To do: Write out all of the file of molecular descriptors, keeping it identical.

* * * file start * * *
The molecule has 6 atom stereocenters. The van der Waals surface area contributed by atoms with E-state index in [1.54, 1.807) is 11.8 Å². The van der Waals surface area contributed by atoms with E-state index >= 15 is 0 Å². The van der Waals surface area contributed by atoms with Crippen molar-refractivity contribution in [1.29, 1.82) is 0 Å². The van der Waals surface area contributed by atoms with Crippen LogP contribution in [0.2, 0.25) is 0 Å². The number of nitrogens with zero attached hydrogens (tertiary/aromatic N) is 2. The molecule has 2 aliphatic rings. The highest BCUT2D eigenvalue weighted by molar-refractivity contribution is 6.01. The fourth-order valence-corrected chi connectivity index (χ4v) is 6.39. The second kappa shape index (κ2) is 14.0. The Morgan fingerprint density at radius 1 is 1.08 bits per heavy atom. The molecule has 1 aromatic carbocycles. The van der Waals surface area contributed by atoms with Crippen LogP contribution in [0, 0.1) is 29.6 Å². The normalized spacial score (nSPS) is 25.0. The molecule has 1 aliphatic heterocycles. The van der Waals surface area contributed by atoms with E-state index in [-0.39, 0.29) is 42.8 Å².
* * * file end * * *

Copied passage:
The molecule has 6 atom stereocenters. The van der Waals surface area contributed by atoms with E-state index in [1.54, 1.807) is 11.8 Å². The van der Waals surface area contributed by atoms with E-state index >= 15 is 0 Å². The van der Waals surface area contributed by atoms with Crippen molar-refractivity contribution in [1.29, 1.82) is 0 Å². The van der Waals surface area contributed by atoms with Crippen LogP contribution in [0.2, 0.25) is 0 Å². The number of nitrogens with zero attached hydrogens (tertiary/aromatic N) is 2. The molecule has 2 aliphatic rings. The highest BCUT2D eigenvalue weighted by molar-refractivity contribution is 6.01. The fourth-order valence-corrected chi connectivity index (χ4v) is 6.39. The second kappa shape index (κ2) is 14.0. The Morgan fingerprint density at radius 1 is 1.08 bits per heavy atom. The molecule has 1 aromatic carbocycles. The van der Waals surface area contributed by atoms with Crippen LogP contribution in [0, 0.1) is 29.6 Å². The normalized spacial score (nSPS) is 25.0. The molecule has 1 aliphatic heterocycles. The van der Waals surface area contributed by atoms with E-state index in [-0.39, 0.29) is 42.8 Å².